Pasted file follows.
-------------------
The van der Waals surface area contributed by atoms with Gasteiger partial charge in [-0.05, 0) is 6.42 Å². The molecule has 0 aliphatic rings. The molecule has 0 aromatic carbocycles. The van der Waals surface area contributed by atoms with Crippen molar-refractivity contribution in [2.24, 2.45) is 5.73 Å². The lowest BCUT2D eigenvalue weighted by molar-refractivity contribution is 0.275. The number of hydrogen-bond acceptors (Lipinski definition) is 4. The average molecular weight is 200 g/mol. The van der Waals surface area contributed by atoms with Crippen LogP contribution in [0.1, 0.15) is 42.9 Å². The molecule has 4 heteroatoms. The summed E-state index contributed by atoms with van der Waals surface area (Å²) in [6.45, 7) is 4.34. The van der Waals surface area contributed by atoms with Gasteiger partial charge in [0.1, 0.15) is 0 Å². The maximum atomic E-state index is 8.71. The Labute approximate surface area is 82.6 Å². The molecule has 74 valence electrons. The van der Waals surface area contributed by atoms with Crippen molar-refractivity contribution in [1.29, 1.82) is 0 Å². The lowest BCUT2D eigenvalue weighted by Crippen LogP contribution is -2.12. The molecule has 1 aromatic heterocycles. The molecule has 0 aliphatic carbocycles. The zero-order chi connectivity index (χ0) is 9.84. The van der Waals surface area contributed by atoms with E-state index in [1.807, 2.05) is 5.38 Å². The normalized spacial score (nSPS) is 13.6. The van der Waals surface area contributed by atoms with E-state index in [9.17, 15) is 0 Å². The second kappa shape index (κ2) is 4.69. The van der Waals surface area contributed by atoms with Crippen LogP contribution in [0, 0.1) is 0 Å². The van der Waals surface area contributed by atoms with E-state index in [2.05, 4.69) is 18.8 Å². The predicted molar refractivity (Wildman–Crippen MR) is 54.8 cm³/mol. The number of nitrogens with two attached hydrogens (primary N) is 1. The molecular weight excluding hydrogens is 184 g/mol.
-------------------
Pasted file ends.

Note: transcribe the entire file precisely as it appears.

The van der Waals surface area contributed by atoms with Gasteiger partial charge in [-0.05, 0) is 6.42 Å². The molecule has 0 aliphatic rings. The molecule has 0 aromatic carbocycles. The van der Waals surface area contributed by atoms with Crippen molar-refractivity contribution in [2.24, 2.45) is 5.73 Å². The lowest BCUT2D eigenvalue weighted by molar-refractivity contribution is 0.275. The number of hydrogen-bond acceptors (Lipinski definition) is 4. The average molecular weight is 200 g/mol. The van der Waals surface area contributed by atoms with Crippen LogP contribution in [0.1, 0.15) is 42.9 Å². The molecule has 4 heteroatoms. The summed E-state index contributed by atoms with van der Waals surface area (Å²) in [6.45, 7) is 4.34. The van der Waals surface area contributed by atoms with Gasteiger partial charge in [0.1, 0.15) is 0 Å². The maximum atomic E-state index is 8.71. The Labute approximate surface area is 82.6 Å². The molecule has 74 valence electrons. The van der Waals surface area contributed by atoms with Crippen molar-refractivity contribution in [1.29, 1.82) is 0 Å². The lowest BCUT2D eigenvalue weighted by Crippen LogP contribution is -2.12. The molecule has 1 aromatic heterocycles. The molecule has 0 aliphatic carbocycles. The zero-order chi connectivity index (χ0) is 9.84. The van der Waals surface area contributed by atoms with E-state index in [1.807, 2.05) is 5.38 Å². The normalized spacial score (nSPS) is 13.6. The van der Waals surface area contributed by atoms with E-state index in [9.17, 15) is 0 Å². The second kappa shape index (κ2) is 4.69. The van der Waals surface area contributed by atoms with Crippen LogP contribution in [0, 0.1) is 0 Å². The van der Waals surface area contributed by atoms with E-state index in [2.05, 4.69) is 18.8 Å². The predicted molar refractivity (Wildman–Crippen MR) is 54.8 cm³/mol. The number of nitrogens with two attached hydrogens (primary N) is 1. The molecular weight excluding hydrogens is 184 g/mol.